Finally, the newspaper said, the patrolman left, leaving Stovall to wonder. Another African American, Judith Hyman, said she was stopped by a Portland police officer while driving on a city street with her son, who is black, and his girlfriend, who is white.
The newspaper also told the story of Mutima Peter, an immigrant from Congo and pastor of the African International Church, who said he was once questioned by an officer after parking his car. People said I should speak out, but this is a general thing for many people. The troopers searched their car and brought in drug-sniffing dogs. During the course of the search, their daughter's wedding dress was tossed onto one of the police cars and, as trucks passed on I, it was blown to the ground. Carter was not allowed to use the restroom during the search because police officers feared that she would flee.
Washington Monthly | Driving While Black
Their belongings were strewn along the highway, trampled and urinated on by the dogs. No drugs were found and no ticket was issued. The Carters eventually reached a settlement with the Maryland State Police. Source: The Daily Record.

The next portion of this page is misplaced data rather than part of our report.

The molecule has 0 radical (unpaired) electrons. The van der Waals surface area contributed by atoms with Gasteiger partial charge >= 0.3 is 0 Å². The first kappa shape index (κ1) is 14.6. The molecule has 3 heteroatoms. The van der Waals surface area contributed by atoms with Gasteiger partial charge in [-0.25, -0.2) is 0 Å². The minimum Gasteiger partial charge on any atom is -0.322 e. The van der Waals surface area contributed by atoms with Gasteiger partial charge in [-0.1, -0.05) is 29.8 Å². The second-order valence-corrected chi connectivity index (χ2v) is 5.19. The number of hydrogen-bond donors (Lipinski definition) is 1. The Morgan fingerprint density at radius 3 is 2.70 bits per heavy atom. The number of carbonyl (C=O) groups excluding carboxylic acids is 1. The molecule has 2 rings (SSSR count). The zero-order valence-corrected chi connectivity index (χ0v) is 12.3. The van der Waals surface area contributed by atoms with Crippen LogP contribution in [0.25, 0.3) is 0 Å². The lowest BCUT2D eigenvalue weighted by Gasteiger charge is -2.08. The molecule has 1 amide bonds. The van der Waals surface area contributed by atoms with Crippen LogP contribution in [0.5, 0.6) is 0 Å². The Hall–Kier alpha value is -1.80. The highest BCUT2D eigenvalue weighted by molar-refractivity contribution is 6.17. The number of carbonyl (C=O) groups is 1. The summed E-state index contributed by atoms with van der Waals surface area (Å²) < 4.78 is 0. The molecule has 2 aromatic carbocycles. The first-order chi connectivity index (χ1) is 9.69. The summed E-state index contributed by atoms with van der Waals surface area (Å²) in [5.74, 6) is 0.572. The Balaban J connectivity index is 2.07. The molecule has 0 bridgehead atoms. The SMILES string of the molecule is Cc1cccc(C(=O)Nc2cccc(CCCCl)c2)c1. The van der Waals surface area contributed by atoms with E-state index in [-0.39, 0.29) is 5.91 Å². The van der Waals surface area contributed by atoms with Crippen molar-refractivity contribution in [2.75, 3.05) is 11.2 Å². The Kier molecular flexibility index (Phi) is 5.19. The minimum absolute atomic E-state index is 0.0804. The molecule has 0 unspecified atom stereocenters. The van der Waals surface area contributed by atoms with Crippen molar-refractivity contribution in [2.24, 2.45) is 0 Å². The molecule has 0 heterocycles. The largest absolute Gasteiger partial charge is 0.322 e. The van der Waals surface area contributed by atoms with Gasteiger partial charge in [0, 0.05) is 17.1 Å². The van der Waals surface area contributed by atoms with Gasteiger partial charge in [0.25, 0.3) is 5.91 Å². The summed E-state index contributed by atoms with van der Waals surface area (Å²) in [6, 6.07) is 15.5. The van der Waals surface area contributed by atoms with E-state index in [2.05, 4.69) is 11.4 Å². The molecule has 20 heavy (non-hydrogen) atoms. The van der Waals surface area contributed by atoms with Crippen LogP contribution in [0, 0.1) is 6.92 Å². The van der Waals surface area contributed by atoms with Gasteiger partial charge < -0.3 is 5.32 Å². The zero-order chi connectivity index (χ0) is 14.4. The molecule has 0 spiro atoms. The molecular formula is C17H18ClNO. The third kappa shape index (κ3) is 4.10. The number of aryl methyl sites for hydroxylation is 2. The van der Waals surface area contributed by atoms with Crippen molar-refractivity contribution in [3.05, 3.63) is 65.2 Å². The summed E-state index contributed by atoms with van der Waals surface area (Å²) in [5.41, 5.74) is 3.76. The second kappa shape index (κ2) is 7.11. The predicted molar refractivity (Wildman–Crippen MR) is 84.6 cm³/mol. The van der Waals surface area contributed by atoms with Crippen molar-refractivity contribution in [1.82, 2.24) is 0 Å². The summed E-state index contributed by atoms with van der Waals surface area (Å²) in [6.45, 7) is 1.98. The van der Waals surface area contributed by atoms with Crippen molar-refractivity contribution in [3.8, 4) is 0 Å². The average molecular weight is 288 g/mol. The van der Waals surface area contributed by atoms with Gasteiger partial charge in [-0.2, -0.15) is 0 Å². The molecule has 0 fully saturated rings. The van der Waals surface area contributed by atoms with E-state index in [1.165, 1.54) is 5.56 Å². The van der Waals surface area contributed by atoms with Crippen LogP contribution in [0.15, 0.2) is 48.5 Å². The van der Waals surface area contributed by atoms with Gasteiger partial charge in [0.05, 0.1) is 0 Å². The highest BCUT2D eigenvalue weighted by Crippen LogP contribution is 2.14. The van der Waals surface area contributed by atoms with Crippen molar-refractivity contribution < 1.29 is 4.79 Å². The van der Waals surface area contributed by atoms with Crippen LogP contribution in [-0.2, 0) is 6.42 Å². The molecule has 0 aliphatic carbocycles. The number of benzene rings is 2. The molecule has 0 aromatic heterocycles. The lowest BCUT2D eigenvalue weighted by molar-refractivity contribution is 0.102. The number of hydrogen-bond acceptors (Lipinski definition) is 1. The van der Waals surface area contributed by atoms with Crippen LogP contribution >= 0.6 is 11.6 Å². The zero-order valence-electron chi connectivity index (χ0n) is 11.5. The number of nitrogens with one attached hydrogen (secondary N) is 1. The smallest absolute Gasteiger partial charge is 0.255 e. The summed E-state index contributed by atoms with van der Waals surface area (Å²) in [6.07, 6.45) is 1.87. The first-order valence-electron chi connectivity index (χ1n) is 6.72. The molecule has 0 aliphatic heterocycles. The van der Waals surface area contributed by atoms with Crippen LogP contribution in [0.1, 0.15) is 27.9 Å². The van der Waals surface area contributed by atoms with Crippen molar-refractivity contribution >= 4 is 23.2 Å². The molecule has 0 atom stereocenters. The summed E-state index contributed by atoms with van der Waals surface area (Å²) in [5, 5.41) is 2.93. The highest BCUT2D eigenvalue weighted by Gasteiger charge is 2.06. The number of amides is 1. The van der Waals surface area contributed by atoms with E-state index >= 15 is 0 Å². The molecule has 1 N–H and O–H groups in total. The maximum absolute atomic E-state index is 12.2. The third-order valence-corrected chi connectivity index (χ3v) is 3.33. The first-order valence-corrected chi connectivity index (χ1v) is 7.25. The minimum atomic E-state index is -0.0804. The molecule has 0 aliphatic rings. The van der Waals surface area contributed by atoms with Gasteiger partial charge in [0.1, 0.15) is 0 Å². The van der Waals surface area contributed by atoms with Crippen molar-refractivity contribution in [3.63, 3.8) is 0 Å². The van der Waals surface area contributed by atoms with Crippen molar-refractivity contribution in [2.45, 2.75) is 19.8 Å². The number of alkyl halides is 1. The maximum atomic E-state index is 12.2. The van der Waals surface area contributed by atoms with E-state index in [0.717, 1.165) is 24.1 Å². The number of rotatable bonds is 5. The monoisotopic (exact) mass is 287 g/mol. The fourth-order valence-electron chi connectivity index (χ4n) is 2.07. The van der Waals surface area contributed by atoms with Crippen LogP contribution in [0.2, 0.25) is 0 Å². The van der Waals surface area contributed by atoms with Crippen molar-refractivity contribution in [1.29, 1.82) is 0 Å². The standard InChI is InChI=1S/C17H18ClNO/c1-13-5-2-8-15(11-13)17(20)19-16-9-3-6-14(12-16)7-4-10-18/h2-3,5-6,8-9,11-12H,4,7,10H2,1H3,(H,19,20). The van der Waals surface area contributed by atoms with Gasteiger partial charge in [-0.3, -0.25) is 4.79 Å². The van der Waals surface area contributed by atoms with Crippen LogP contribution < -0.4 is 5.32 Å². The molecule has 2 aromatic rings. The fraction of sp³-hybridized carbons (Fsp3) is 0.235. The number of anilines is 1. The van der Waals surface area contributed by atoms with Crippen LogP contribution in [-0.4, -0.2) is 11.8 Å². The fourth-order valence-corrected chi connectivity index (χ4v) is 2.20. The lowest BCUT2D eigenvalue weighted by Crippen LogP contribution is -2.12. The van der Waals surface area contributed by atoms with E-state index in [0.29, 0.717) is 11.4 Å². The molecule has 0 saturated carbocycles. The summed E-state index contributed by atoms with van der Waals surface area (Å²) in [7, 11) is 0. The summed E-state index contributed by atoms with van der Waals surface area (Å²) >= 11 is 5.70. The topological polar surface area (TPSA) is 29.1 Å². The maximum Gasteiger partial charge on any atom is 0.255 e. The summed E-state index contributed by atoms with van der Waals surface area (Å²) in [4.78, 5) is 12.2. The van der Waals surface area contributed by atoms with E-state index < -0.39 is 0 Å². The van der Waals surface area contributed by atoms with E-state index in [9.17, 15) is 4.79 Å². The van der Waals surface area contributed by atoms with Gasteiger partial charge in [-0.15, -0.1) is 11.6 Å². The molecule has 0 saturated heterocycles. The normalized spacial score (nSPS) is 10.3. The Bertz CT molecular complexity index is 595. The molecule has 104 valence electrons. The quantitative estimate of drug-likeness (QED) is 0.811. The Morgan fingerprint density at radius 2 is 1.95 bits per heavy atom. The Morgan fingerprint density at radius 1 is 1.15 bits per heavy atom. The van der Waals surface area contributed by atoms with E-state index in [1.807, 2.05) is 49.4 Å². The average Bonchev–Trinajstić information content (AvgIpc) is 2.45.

Driving While Black
In , Nelson Walker, a young Liberian man attending college in North Carolina, was driving along I in Maryland when he was pulled over by state police who said he wasn't wearing a seatbelt. The officers detained him and his two passengers for two hours as they searched for illegal drugs, weapons, or other contraband. Finding nothing in the car, they proceeded to dismantle the car and removed part of a door panel, a seat panel and part of the sunroof.
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The officers found nothing and in the end handed Walker a screwdriver, saying, "You're going to need this," as they left the scene. Source: The Raleigh News-Observer. Gary D.
Analyzing the Stops
Rodwell repeatedly refused to consent to a search of his vehicle when he was stopped for three hours on I in He said that the officer threatened to arrest him and called in a canine unit to search the vehicle. When no drugs were found, the officer accused Rodwell of lying, took his keys and called a tow truck to impound the Pontiac Bonneville Rodwell was driving. Rodwell had to pay the tow truck driver to get his car back. Source: The Baltimore Sun. In Massachusetts, speaker after speaker, including black doctors and lawyers, testified before a legislative committee in April about being stopped by police officers, apparently because of the color of their skin.